Our First Lady, like millions of women around the world, is a farmer. She (with the help of a large staff) is growing food to feed a family and community. But she lives in a country that has not yet ratified a principal human rights treaty—one that will help ensure that women farmers around the globe share in the process of making decisions about climate change.

What you can do:

  • Work to reduce climate change. It’s the CO2 emissions of the rich countries that are endangering women in poor countries. We all know what needs to be done—and what each of us needs to do.
  • Work to get CEDAW ratified. It’s to our national shame that we have not yet ratified this treaty. Call or write your US senators to urge them to support ratification.
  • Support local farmers. Eat locally grown food in season as much as possible. Shop at farmers’ markets.
  • Work to end discrimination against women wherever you are. How about decision making in your family? At your place of work? In your local and state governments? Do women communicate while men decide? Work to overcome stereotyped roles; make sure women and men share the social, economic, decision-making, and nurturing work in each of your communities as much as possible.
  • Educate locally. Write letters-to-the-editor in support of CEDAW, blog about climate change, talk about human rights and gender equality in the classroom.
  • Follow developments leading up to December’s UN talks on climate change in Copenhagen. The UN summit on climate change (UNFCCC) in Copenhagen is the next major international meeting on the climate crisis.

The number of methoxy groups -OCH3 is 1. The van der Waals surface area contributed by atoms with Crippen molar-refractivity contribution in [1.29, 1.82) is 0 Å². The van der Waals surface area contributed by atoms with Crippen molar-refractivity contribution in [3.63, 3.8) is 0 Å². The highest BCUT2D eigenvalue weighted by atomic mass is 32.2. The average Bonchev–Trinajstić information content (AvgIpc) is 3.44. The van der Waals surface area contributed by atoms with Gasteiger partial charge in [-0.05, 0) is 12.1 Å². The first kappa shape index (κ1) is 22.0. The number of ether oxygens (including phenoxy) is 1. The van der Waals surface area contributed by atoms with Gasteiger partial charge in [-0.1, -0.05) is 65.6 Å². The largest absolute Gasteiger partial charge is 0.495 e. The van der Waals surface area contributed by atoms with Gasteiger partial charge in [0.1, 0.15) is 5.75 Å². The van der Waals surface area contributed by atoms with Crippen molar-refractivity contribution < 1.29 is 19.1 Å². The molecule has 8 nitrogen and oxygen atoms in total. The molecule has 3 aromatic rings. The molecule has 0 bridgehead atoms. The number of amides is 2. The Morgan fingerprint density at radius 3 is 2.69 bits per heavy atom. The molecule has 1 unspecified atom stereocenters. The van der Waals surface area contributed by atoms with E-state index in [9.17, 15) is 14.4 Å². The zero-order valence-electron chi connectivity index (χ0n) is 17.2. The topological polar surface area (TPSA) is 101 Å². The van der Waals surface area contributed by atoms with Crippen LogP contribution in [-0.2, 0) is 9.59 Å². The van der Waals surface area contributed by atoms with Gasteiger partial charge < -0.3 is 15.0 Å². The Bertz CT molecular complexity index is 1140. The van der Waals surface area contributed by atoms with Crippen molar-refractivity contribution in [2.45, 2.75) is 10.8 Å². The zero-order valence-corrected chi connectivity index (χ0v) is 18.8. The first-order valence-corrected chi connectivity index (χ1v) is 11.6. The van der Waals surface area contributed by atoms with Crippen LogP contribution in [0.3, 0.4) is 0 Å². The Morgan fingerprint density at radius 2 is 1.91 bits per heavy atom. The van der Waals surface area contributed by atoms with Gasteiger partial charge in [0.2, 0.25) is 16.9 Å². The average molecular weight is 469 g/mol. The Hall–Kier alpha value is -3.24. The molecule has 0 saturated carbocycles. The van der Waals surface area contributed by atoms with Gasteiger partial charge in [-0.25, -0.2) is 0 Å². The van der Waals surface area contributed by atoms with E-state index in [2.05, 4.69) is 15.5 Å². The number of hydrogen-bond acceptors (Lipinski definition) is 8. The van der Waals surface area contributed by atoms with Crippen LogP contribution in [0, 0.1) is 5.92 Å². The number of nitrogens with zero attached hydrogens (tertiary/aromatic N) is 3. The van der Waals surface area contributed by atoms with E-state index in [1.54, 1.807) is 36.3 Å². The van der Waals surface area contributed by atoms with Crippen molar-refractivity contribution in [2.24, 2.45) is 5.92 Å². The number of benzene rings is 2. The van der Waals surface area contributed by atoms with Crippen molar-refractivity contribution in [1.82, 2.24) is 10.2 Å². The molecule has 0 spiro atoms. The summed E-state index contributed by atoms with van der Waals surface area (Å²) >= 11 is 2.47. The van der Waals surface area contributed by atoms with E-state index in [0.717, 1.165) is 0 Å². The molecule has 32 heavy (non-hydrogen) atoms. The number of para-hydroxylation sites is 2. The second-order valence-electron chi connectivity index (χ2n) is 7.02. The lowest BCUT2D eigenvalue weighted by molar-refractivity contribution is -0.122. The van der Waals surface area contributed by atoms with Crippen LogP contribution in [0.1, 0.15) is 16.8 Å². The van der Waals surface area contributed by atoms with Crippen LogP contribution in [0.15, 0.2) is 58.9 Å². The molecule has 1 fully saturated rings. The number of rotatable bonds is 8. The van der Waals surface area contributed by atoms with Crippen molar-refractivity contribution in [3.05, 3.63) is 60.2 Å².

For more information:

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8 Responses to Women, farming, and climate change

  1. Priscilla–This is a very thoughtful and informative post. I really appreciate all the ideas you’ve pulled together here. What a great way to mark Blog Action Day 2009 (climate change) and the International Day of Rural Women. Thanks for this! Linda

  2. Gail Storey says:October 16, 2009 at 12:40 pm

    This post is a goldmine, Priscilla–valuable information beautifully articulated for the evolution of global social and economic consciousness. Thank you.

  3. Sharon Collingwood says:October 17, 2009 at 10:59 am

    Really useful post, Priscilla, I’ll be sending my students here.

  4. Priscilla Stuckey, PhD says:October 18, 2009 at 3:12 pm

    There’s a lot of info available on women and climate change–a lot more than I realized before digging in to the research. Sharon, keep me posted on how your class goes. I’m very interested in your format.

  5. Great post for BAD09! You have a wealth of info here – thanks for pointing out that it was International Rural Women’s Day. Totally didn’t know about that.

    Thanks for making such imperative info accessible in a readable format! In other words, cool post!